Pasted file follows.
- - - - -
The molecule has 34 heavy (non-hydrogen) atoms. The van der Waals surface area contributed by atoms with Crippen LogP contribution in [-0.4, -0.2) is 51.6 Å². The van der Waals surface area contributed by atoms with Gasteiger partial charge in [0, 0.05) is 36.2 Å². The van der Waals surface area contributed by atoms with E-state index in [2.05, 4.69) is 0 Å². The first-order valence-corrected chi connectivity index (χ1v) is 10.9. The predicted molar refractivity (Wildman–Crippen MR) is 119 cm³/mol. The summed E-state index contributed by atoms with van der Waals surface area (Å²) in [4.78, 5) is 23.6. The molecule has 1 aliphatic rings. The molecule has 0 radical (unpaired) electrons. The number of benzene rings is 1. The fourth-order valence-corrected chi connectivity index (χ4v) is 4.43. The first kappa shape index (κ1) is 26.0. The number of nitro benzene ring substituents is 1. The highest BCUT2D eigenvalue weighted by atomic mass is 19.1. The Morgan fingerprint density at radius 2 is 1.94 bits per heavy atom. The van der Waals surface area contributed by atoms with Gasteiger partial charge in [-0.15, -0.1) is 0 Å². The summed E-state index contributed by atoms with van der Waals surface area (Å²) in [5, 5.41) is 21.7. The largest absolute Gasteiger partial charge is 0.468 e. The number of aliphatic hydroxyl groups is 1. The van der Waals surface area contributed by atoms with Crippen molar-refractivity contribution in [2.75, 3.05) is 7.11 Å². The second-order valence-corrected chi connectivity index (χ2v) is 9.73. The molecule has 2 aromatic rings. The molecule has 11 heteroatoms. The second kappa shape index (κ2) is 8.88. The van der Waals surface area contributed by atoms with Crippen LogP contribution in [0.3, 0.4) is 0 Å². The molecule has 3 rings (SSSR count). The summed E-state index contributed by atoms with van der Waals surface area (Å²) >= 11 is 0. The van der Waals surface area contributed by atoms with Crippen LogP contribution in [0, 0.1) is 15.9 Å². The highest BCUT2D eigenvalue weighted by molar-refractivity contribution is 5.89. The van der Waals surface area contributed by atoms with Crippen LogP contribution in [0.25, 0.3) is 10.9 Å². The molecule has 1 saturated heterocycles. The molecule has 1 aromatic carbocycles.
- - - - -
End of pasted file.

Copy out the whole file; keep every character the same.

The molecule has 34 heavy (non-hydrogen) atoms. The van der Waals surface area contributed by atoms with Crippen LogP contribution in [-0.4, -0.2) is 51.6 Å². The van der Waals surface area contributed by atoms with Gasteiger partial charge in [0, 0.05) is 36.2 Å². The van der Waals surface area contributed by atoms with E-state index in [2.05, 4.69) is 0 Å². The first-order valence-corrected chi connectivity index (χ1v) is 10.9. The predicted molar refractivity (Wildman–Crippen MR) is 119 cm³/mol. The summed E-state index contributed by atoms with van der Waals surface area (Å²) in [4.78, 5) is 23.6. The molecule has 1 aliphatic rings. The molecule has 0 radical (unpaired) electrons. The number of benzene rings is 1. The fourth-order valence-corrected chi connectivity index (χ4v) is 4.43. The first kappa shape index (κ1) is 26.0. The number of nitro benzene ring substituents is 1. The highest BCUT2D eigenvalue weighted by atomic mass is 19.1. The Morgan fingerprint density at radius 2 is 1.94 bits per heavy atom. The van der Waals surface area contributed by atoms with Gasteiger partial charge in [-0.15, -0.1) is 0 Å². The summed E-state index contributed by atoms with van der Waals surface area (Å²) in [5, 5.41) is 21.7. The largest absolute Gasteiger partial charge is 0.468 e. The number of aliphatic hydroxyl groups is 1. The van der Waals surface area contributed by atoms with Crippen molar-refractivity contribution in [2.75, 3.05) is 7.11 Å². The second-order valence-corrected chi connectivity index (χ2v) is 9.73. The molecule has 2 aromatic rings. The molecule has 11 heteroatoms. The second kappa shape index (κ2) is 8.88. The van der Waals surface area contributed by atoms with Crippen LogP contribution in [0.3, 0.4) is 0 Å². The molecule has 3 rings (SSSR count). The summed E-state index contributed by atoms with van der Waals surface area (Å²) >= 11 is 0. The van der Waals surface area contributed by atoms with Crippen LogP contribution in [0, 0.1) is 15.9 Å². The highest BCUT2D eigenvalue weighted by molar-refractivity contribution is 5.89. The van der Waals surface area contributed by atoms with Crippen LogP contribution in [0.25, 0.3) is 10.9 Å². The molecule has 1 saturated heterocycles. The molecule has 1 aromatic carbocycles.